Livets goda

Diet Doctor Annika Rane

Princess cake

Vilja. Kunskap. Lust. Där har vi de tre hörnpelarna i livsstilsförändring. Förra veckan fokuserade jag på de två förstnämnda och framhävde då kunskapens avgörande betydelse. Gör rätt så blir det lätt. Eller i alla fall lättare.

Samtidigt spelade jag i viss mån ner betydelsen av vilja – eller kalla det disciplin – för att den nya livsstilen ska vara hållbar. Att lida och piska sig själv och strängt försaka livets goda kan naturligtvis vara både karaktärsdanande och identitetsstärkande. Men risken är att viljekapitalet förslösas. Det är ju ingen oändlig resurs.

Så till lusten. I min bok Livsnjutardieten, lyder en kapitelrubrik: NÅ, FÅR EN LIVSNJUTARE ÄTA TRYFFELPASTA OCH PRINSESSTÅRTA?

Och så här besvarar jag frågan: ”Ja! Ett rungande ja! Det är en livsnjutares plikt att ibland äta tryffelpasta och prinsesstårta. Capice? Ja, jag väljer att i det här sammanhanget skriva plikt, inte rätt. För det ingår i DNA:t i denna diet, att ditt mat- och viktliv inte alltid ska gå på räls. Den som vill äta fundamentalistiskt och strikt har så många andra dieter att följa. Ibland ska du därför släppa upp insulinet, med ty följande risker. /…/ Det är en av huvudpoängerna med Livsnjutardieten, att den säger ja till undantaget. Många dieter överges för att de i längden är lite för trista och strikta och regelstyrda. Eller också är de krångliga och svåra att följa. Medan Livsnjutardieten är enkel och livsbejakande. Du behöver ha ungefärlig koll på matens och dryckens insulinpåverkan. Det är allt.”

Det här resonemanget kan säkert uppfattas som lite provokativt av somliga. Häromveckan träffade jag en kvinna, Maria, som visade sig vara en sister-in-arms mot insulintriggande mat. Hon berättade att hon haft stor framgång med LCHF. Men att hon inte vågat äta den minsta tesked tårta på tre år.

Det är hennes väg, den hon tror på. Den strikta. Den kanske enda möjliga för henne. Hon berättade för övrigt också om en väninna, som bekämpat sin övervikt med Viktväktarna. Och tillåter sig mat, inklusive tårta och godis och pasta, från hela kostcirkeln. Men efter initialt ganska ordentlig viktminskning har väninnan nu vänt kilokurvan uppåt igen.

Att jag tycks klara av det jag kallar medveten kolhydratnjutning – tack, Jonas Colting för det uttrycket!! – beror på att jag besvärsfritt kan lägga in en 24-timmarsfasta. Vid behov längre. Efter en sådan har jag fått bukt med insulinets aptitdrivande och förslöande inverkan på min kropp. Hade jag haft tillfälle att prata längre med Maria, hade jag frågat i vilken utsträckning och på vilka sätt hon hittar lust i sitt nya liv bortom de högbelönande kolhydraterna. Men det hann jag inte, så jag får prata med mig själv stället.

Något som är hundraprocentigt sant för mig, och säkerligen för de allra flesta LCHF:are – och paleo- och keto-ätare och allt vad dessa dietkusiner nu kallar sig – är att det lyckligtvis finns massor med härlig mat som håller insulinet på låg nivå. Här är inte minst Diet Doctor en inspirerande källa, med lockande, vacker mat och en enorm mängd recept, från den enklaste aioli till den riktigt avancerade festkycklingen.

Även det söta finns representerat, även om jag här och nu måste erkänna att jag hittills i livet aldrig bakat med alternativa sötningsmedel och alternativmjöl. Det ska dock testas under våren. Ett löfte! Men hittills i mitt lågkolhydratliv gäller följande. Att jag, när jag känner söt-cravings som jag inte vill eller kan motstå, satsar på medveten kolhydratnjutning eller lightläsk.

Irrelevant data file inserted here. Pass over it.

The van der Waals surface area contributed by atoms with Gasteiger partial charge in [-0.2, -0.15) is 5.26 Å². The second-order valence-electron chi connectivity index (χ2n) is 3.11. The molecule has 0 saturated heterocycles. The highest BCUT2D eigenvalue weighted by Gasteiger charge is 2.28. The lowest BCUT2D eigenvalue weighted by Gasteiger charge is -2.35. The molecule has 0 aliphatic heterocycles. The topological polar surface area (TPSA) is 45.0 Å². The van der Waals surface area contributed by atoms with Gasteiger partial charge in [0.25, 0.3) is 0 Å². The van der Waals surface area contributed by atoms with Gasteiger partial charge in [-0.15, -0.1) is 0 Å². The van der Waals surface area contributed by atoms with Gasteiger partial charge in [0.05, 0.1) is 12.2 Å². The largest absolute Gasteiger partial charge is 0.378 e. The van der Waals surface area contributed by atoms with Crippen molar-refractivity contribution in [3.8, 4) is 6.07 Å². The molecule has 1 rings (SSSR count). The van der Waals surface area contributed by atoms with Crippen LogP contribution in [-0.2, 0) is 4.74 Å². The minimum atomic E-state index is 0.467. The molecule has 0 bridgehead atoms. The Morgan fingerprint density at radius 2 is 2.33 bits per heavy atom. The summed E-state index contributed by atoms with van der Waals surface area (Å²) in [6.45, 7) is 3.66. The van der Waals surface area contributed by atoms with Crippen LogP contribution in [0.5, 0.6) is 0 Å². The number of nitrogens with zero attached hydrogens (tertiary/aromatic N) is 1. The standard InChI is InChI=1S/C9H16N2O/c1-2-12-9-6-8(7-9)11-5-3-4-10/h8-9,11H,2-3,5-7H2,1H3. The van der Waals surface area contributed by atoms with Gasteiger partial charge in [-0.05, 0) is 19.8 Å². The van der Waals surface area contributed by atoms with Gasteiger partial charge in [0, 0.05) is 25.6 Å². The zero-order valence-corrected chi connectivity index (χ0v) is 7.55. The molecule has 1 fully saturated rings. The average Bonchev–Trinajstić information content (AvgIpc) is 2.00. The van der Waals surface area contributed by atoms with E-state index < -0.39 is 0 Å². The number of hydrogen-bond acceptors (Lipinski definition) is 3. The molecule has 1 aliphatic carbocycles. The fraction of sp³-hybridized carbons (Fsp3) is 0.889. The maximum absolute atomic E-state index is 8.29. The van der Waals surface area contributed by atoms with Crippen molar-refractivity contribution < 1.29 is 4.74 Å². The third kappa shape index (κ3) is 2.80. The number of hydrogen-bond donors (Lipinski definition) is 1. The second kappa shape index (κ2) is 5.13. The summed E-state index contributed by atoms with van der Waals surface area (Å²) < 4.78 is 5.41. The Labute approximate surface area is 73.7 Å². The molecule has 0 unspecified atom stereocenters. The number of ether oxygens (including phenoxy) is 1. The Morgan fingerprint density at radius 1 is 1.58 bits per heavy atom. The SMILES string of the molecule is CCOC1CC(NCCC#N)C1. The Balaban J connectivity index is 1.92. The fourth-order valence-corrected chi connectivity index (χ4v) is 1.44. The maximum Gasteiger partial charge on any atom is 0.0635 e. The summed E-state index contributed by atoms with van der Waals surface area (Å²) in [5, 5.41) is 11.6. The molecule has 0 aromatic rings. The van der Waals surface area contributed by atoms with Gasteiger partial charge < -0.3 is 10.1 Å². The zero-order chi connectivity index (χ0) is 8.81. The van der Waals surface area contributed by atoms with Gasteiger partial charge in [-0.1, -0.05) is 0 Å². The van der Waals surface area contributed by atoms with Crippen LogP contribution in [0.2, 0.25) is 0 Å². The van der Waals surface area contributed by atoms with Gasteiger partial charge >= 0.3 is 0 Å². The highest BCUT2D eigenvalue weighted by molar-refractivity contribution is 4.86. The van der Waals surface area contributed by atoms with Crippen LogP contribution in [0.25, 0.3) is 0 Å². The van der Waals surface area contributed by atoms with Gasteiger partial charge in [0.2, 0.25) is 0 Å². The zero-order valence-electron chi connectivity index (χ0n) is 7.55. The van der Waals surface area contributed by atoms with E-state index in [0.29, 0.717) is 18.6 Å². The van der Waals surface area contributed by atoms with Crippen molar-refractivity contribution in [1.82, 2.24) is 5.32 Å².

Jag vill i detta inlägg om lust också slå ett slag för ”bang for the buck”. Alltså att försäkra mig om att jag får mycket njutning tillbaka på investerad tid/ansträngning/matslarv/överätning. Gör jag ett medvetet eller slarvbetingat kolhydratundantag, ser jag därför till att njuta utan en massa dåligt samvete! Och jag försöker falla för frestelser på ett smart sätt. Med det menar jag att jag verkligen försökt lära känna hur min kropp reagerar på dels olika källor till ”insulintriggande” och på annat sätt farlig matnjutning, dels olika situationer där sådan matnjutning kan vara aktuell.

Till exempel tycks jag vara betydligt närmare kontroll-tapp när jag är stressad och har sovit för lite. Det finns också bakfyllor, då jag – om jag börjar äta farlig mat som pizza och chips eller dricka farlig dryck som juice och läsk – bara blir hungrigare ju mer jag äter. Då blir det relativt lite bang for the buck, i den meningen att jag får väldigt lite mattillfredsställelse per kalori.

Om jag ska maximera lusten i mitt liv, är det därför smartare att äta farlig mat när jag befinner mig i ett fysiologiskt och psykiskt lugnare läge. Eller om jag är bortbjuden; eller utomlands. Det brukar vara bra lägen! Då finns ju ofta nya, härliga smaker att upptäcka. Något en livsnjutare ogärna säger nej till.

Den slutsats jag dragit för egen del är att jag ofta härdar ut suget när stressen eller tröttheten eller bakfyllan hetsar mig. Jag vet att det förr eller senare går över. Alternativt fixar jag mat som är svår att överäta och som är bra på att dämma upp suget.

Det kan då exempelvis handla om att steka några skivor fläskkarré eller en halv kyckling i vitlök. Eller koka ihop en högfunktionell anrättning jag döpt till Paniksoppa. Man tar de grönsaker man hittar hemma och kokar ihop med vatten och grädde och kryddor. Eventuellt lägger man i lite fläsk och/eller river ner lite ost. Magen blir skönt fylld. Suget lägger sig.

Olika mat ger olika lustbelöning och sugdämpning för olika individer. Den som vill lära känna sig själv bättre på det här området kan kolla in tabeller över så kallat mättnadsindex. Dessa har konstruerats efter att en viss mängd kalorier av diverse livsmedel konsumerats av en massa människor. Sedan har deltagarna fått skatta sin relativa mättnadskänsla. Potatis och kött är exempel på generellt mättande mat. Måste du svulla kolhydrater är därför potatis troligen ett bättre alternativ än låt oss säga baguette.